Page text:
GENEALOGY-DNA-L ArchivesArchiver > GENEALOGY-DNA > 2007-07 > 1185665730
From: "Dora Smith" <>
Subject: Re: [DNA] Is H2a2 the same thing as H2b?
Date: Sat, 28 Jul 2007 18:35:30 -0500
Thanks for clarifying (gulp). I'm going to have to chart out what you
One thing; 8860A is the CRS value, and 8860G is its transition that I ahve
as one of two mutations that haplogroup H.
Now, I've noticed that some of the notation is very puzzling. On a "figure
S1" that I think is Roostalu's, could belong to someone on this list; I have
2706 and 7028 defining haplogroup H. I'm plainly H2a2, yet I have the CRS
values at 2706 and 7028.
Somehow when I tried to apply the letter values to these markers, on the
same chart, I got 1438A defines H2; no, that's it's transition 1438G. I
got 4769A defines H2a. No, that's its transition 4769G. I got 740A
defnies H2a2. No, that's it's transition, 740G. I have 2708A and 7028C
define haplogroup H at the CRS, and those are both the CRS values for those
I can't find all of the threads I took up on H2b. I had asked about a
question you had asked about something John Rhodes said about being told
that his H2b clade is mainly Eastern. You and I both asked the same
question, which was, "what"?
The only thing I've been able to learn about John Rhodes' testing is that he
was tested at ftdna, and presumably so was his sister, we can hope. So I'm
searching the ftdna web site for their esoteric knowledge about H2b and the
East that the rest of us don't know.
I found this on a forum, at
which appears to be a Danish DNA project;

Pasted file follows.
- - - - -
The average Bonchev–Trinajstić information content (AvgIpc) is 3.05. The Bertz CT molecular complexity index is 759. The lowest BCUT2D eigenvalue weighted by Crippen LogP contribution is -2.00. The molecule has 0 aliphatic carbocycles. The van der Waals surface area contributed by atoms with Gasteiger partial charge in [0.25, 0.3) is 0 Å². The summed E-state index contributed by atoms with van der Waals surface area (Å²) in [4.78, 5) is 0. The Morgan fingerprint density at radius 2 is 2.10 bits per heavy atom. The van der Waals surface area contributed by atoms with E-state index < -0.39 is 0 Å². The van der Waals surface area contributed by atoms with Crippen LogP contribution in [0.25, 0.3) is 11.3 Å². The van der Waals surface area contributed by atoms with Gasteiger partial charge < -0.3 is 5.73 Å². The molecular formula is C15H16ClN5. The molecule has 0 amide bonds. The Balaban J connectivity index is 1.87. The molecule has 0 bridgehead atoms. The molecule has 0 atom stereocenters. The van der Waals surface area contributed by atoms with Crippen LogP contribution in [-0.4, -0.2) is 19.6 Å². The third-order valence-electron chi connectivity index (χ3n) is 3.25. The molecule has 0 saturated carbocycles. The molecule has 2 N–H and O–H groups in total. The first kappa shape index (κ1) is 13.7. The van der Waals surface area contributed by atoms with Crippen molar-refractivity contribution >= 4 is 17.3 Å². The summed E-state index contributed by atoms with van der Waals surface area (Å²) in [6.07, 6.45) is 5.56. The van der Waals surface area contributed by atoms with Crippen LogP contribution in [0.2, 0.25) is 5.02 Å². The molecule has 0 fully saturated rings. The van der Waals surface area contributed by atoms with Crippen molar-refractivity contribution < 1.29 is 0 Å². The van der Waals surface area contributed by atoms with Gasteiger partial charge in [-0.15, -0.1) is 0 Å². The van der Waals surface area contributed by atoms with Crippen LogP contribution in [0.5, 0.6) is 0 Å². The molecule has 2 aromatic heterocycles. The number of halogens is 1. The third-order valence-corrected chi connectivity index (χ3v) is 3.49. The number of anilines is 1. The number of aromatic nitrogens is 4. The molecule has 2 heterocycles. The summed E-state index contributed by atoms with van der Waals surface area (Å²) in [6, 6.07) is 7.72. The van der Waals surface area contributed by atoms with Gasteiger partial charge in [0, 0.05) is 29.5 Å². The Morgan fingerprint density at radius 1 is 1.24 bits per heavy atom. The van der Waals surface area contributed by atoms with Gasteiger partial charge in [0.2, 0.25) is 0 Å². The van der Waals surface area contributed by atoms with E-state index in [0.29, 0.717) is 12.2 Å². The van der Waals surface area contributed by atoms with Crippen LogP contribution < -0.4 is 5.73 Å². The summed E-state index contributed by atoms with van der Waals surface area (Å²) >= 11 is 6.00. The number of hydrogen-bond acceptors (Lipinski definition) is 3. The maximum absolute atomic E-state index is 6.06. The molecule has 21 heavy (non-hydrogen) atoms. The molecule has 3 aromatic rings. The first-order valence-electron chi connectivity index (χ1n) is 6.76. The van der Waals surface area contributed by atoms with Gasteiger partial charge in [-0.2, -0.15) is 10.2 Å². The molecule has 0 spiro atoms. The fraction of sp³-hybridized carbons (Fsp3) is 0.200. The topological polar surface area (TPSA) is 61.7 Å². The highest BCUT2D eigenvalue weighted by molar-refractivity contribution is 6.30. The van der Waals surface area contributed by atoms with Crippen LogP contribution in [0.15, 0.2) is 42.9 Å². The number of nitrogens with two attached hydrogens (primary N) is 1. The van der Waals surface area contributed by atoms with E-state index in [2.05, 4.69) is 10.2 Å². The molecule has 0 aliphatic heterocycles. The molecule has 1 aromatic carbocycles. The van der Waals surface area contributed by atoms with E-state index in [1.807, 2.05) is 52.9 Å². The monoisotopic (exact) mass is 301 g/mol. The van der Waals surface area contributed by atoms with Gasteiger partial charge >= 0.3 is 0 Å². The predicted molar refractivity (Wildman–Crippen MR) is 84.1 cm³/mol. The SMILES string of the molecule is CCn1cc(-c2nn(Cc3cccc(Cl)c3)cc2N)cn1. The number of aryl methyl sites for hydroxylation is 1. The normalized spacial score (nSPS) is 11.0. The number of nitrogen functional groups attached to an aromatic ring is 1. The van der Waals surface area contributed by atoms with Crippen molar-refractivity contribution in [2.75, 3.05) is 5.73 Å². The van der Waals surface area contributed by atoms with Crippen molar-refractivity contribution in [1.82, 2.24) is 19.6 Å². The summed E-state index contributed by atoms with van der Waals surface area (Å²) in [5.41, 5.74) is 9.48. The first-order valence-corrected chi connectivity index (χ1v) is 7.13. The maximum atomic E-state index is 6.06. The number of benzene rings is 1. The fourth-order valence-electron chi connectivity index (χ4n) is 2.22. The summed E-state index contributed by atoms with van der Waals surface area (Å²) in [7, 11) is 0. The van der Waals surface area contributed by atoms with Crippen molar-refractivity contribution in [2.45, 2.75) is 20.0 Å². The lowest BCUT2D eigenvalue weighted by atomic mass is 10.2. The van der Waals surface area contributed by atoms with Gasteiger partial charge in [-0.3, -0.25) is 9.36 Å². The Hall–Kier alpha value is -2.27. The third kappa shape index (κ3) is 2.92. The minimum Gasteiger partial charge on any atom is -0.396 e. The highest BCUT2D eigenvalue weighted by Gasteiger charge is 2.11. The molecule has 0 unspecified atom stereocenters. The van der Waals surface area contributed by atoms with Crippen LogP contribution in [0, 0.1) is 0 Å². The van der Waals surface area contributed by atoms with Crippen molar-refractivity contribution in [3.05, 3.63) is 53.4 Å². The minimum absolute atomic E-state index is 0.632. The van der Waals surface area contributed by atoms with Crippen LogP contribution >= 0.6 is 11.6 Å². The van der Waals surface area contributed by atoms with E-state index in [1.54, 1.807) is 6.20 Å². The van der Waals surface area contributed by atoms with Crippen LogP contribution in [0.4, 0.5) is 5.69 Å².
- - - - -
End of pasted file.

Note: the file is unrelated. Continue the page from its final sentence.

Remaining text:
"Subclade H2a H2a is most common in eastern Europe among slavic and Finnish
populations, but also occurs in western Europe."
There was just one H2a clad given; V6R3Q. The three line discussion
mentions a mtDNA-H-refine test as having told her she was H2a but no clue
what it was based on. She has quite a number of HVR1 and HVR2 mutations,
and I have none at all.
Inquiring minds are more curious than ever. Has Finland been reclassified
as belonging to Eastern Europe, or did it move? I thought that Finland
was in northwestern Europe, and its haplogroup H people wintered in Spain
during the last ice age, then spread northward along the coast, and the
legacy of that is that Spanish haplogroups are common in Finland, while in
between Spain and Finland they've been partially supplanted by incoming
haplogroups from the East.
Where did the slavic populations live before the circular migrations of
Roman times? Linguistically they're somewhere between the Balts and the
Germans, and geographically they're somewhere between the Balts and the
GErmans, if a bit to the east of them. The Balts split off from the main
Indo-European roots just after teh Indo-Aryans did, followed by teh Slavs,
and then the German peoples. But some of those populations moved into
eastern Europe and western Asia from Scandinavia, in the first centuries AD.
Johnston. I got very attached to Johns.
----- Original Message -----
Sent: Saturday, July 28, 2007 5:45 PM
Subject: Re: [DNA] Is H2a2 the same thing as H2b?
>>Was the CRS really once H2b and now it's H2a2,